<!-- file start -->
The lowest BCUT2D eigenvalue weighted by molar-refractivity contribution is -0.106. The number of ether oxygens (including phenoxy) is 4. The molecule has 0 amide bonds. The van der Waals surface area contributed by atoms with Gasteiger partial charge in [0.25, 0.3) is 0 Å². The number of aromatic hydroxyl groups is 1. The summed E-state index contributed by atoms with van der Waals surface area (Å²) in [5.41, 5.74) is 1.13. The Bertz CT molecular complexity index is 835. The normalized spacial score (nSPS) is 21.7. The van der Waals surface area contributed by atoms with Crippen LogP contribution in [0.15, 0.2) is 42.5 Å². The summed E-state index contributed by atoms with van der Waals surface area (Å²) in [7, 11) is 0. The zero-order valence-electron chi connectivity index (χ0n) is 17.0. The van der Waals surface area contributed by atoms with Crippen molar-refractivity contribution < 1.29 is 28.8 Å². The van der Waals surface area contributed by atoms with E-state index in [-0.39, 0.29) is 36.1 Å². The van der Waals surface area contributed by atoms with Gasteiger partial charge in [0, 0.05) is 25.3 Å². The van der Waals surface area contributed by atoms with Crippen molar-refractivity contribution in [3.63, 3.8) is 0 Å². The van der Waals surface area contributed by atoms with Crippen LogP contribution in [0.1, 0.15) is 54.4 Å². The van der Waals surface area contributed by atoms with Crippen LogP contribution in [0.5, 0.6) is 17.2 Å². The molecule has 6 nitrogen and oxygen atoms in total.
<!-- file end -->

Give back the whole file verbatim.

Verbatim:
The lowest BCUT2D eigenvalue weighted by molar-refractivity contribution is -0.106. The number of ether oxygens (including phenoxy) is 4. The molecule has 0 amide bonds. The van der Waals surface area contributed by atoms with Gasteiger partial charge in [0.25, 0.3) is 0 Å². The number of aromatic hydroxyl groups is 1. The summed E-state index contributed by atoms with van der Waals surface area (Å²) in [5.41, 5.74) is 1.13. The Bertz CT molecular complexity index is 835. The normalized spacial score (nSPS) is 21.7. The van der Waals surface area contributed by atoms with Crippen LogP contribution in [0.15, 0.2) is 42.5 Å². The summed E-state index contributed by atoms with van der Waals surface area (Å²) in [7, 11) is 0. The zero-order valence-electron chi connectivity index (χ0n) is 17.0. The van der Waals surface area contributed by atoms with Crippen molar-refractivity contribution < 1.29 is 28.8 Å². The van der Waals surface area contributed by atoms with E-state index in [-0.39, 0.29) is 36.1 Å². The van der Waals surface area contributed by atoms with Gasteiger partial charge in [0, 0.05) is 25.3 Å². The van der Waals surface area contributed by atoms with Crippen molar-refractivity contribution in [3.63, 3.8) is 0 Å². The van der Waals surface area contributed by atoms with Crippen LogP contribution in [0.1, 0.15) is 54.4 Å². The van der Waals surface area contributed by atoms with Crippen LogP contribution in [0.5, 0.6) is 17.2 Å². The molecule has 6 nitrogen and oxygen atoms in total.